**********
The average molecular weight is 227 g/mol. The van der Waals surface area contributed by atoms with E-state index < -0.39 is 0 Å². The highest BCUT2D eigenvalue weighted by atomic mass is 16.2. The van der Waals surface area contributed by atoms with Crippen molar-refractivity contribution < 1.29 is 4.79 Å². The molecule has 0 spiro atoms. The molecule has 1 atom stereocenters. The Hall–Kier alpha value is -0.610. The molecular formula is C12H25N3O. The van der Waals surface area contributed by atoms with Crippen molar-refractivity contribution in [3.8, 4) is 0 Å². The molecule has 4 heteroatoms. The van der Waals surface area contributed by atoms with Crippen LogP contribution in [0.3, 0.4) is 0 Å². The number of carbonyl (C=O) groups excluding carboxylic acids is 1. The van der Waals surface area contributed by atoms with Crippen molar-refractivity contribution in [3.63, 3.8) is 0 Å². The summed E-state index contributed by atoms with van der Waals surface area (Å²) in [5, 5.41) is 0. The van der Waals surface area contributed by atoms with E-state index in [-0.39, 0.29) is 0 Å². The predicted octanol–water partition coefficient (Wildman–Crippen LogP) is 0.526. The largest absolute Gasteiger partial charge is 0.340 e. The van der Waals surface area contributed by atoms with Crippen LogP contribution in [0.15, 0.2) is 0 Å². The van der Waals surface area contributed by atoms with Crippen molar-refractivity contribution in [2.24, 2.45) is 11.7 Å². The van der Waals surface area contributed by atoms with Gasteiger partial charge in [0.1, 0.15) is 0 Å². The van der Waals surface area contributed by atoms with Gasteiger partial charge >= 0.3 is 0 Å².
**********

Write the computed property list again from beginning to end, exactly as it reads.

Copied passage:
The average molecular weight is 227 g/mol. The van der Waals surface area contributed by atoms with E-state index < -0.39 is 0 Å². The highest BCUT2D eigenvalue weighted by atomic mass is 16.2. The van der Waals surface area contributed by atoms with Crippen molar-refractivity contribution < 1.29 is 4.79 Å². The molecule has 0 spiro atoms. The molecule has 1 atom stereocenters. The Hall–Kier alpha value is -0.610. The molecular formula is C12H25N3O. The van der Waals surface area contributed by atoms with Crippen molar-refractivity contribution in [3.8, 4) is 0 Å². The molecule has 4 heteroatoms. The van der Waals surface area contributed by atoms with Crippen LogP contribution in [0.3, 0.4) is 0 Å². The number of carbonyl (C=O) groups excluding carboxylic acids is 1. The van der Waals surface area contributed by atoms with Crippen molar-refractivity contribution in [3.63, 3.8) is 0 Å². The summed E-state index contributed by atoms with van der Waals surface area (Å²) in [5, 5.41) is 0. The van der Waals surface area contributed by atoms with E-state index in [-0.39, 0.29) is 0 Å². The predicted octanol–water partition coefficient (Wildman–Crippen LogP) is 0.526. The largest absolute Gasteiger partial charge is 0.340 e. The van der Waals surface area contributed by atoms with Crippen LogP contribution in [0.15, 0.2) is 0 Å². The van der Waals surface area contributed by atoms with Crippen molar-refractivity contribution in [2.24, 2.45) is 11.7 Å². The van der Waals surface area contributed by atoms with Gasteiger partial charge in [0.1, 0.15) is 0 Å². The van der Waals surface area contributed by atoms with Gasteiger partial charge >= 0.3 is 0 Å².